The African American Tobacco Control Leadership Council has long pushed to ban menthol cigarettes.
"This is a major step forward in Saving Black Lives; however, this is not the end of this fight, only the next stage," Phillip Gardiner, the council's co-chair, said in a statement. "We know that this rule making process could take years and we know that the tobacco industry will continue to do everything in their power to derail any attempt to remove their deadly products from the market."
In advance of the announcement, California Gov. Gavin Newsom urged the federal government in a news release Wednesday “to follow California’s leadership to protect public health and advance racial equity by moving to ban menthol-flavored cigarettes.”
“For decades, Big Tobacco has targeted and profited from Black communities with marketing for minty menthol cigarettes and as a result, smoking-related illnesses are the number one cause of death among Black Americans,” Newsom said.
Newsom cited Senate Bill 793, a law he signed last year that eliminated flavored e-cigarettes and menthol tobacco products “that lure our kids.”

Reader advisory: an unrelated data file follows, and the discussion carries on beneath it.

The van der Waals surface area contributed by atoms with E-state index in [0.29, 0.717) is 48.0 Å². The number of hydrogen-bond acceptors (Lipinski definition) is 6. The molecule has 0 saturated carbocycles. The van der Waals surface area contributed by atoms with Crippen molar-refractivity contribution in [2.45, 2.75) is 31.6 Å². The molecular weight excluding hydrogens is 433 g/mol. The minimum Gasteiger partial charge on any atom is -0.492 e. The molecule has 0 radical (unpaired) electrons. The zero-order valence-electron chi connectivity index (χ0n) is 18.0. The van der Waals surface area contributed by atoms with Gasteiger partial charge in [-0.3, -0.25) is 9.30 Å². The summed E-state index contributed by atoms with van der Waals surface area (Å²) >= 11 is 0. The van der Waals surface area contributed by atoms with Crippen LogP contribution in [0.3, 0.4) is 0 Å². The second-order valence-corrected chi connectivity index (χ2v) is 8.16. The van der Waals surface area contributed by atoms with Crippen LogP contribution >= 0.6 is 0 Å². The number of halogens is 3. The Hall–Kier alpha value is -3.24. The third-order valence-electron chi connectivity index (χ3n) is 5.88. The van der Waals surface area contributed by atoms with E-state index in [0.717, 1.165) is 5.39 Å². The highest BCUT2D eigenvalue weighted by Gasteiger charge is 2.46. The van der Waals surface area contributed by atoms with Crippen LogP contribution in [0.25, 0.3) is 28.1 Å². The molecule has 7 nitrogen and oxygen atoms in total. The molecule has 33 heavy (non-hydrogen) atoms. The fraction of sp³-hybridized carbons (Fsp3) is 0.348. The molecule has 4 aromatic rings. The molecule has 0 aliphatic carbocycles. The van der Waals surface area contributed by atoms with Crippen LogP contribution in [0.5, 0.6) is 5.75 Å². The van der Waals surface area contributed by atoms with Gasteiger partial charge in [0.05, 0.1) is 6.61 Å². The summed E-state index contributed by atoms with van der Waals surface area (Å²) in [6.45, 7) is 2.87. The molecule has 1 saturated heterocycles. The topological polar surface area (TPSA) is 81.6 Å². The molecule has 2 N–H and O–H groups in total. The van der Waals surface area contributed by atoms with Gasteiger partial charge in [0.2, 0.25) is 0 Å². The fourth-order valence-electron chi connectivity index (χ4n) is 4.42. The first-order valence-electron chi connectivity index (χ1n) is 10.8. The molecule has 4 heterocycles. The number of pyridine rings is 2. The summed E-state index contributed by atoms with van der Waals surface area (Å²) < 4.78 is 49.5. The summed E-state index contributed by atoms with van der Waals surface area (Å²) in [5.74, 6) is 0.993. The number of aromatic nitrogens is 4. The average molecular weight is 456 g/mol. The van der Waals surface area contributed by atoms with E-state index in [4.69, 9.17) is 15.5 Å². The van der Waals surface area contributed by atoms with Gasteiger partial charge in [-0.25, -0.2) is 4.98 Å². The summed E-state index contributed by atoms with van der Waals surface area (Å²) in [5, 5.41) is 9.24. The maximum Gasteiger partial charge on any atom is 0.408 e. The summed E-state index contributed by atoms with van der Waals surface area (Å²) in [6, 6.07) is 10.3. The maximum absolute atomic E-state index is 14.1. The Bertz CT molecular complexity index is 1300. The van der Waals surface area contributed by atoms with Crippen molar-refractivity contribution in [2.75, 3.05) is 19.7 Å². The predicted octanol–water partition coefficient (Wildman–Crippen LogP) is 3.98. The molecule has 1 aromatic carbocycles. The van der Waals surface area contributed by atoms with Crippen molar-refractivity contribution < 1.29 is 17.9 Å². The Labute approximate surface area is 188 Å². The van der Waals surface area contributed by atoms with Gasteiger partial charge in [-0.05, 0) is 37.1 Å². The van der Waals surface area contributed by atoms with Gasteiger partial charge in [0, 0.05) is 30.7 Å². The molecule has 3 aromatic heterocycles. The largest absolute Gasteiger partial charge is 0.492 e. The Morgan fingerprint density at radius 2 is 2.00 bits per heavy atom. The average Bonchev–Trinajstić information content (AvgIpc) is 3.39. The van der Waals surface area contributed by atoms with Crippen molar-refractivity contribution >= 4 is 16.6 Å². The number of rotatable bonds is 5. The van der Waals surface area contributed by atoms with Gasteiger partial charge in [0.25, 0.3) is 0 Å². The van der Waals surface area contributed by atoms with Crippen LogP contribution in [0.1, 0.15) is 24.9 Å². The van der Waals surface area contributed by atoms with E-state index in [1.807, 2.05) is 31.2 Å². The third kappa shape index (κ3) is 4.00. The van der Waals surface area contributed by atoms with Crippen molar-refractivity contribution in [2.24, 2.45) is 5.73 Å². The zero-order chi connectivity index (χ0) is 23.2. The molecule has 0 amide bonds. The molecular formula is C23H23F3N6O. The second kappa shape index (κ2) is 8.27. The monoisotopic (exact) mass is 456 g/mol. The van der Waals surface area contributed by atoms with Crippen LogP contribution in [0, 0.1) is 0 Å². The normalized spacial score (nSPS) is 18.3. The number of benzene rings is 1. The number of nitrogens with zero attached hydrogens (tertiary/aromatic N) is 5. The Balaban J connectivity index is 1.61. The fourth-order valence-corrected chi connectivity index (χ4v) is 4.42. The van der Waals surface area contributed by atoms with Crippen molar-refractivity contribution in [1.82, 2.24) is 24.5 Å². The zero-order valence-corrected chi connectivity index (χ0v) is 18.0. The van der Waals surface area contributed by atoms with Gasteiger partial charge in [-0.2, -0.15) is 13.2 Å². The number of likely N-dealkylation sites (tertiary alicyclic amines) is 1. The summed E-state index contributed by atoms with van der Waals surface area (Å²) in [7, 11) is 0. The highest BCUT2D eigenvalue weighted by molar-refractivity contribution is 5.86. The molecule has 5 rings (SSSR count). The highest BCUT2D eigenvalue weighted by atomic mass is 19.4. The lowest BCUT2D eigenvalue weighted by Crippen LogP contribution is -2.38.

The FDA will publish the proposed rule in the Federal Register, allow time for public comment and then make any revisions before publishing the final rule.
The FDA's announcement is the culmination of years of effort and wait by public health groups – and the work isn't over yet, said Joanna Cohen, a professor at the Johns Hopkins Bloomberg School of Public Health.
If the FDA publishes a final rule, Cohen said, "the tobacco companies will most likely sue," as they have with other proposed regulations on tobacco products.
Cohen noted that the FDA's announcement does not include e-cigarette cartridges. The FDA banned most flavored cartridges last year (except tobacco and menthol flavors) – which Cohen says spurred vapers to instead simply buy devices that preload the flavors.
In that way, she said, tobacco control is like a balloon.
"If you squeeze in one area, the balloon — the tobacco industry — is just going to expand into some other area," Cohen said. "So you have to really be thoughtful and comprehensive whenever you do one of these things, because if you're not careful, it moves the problem."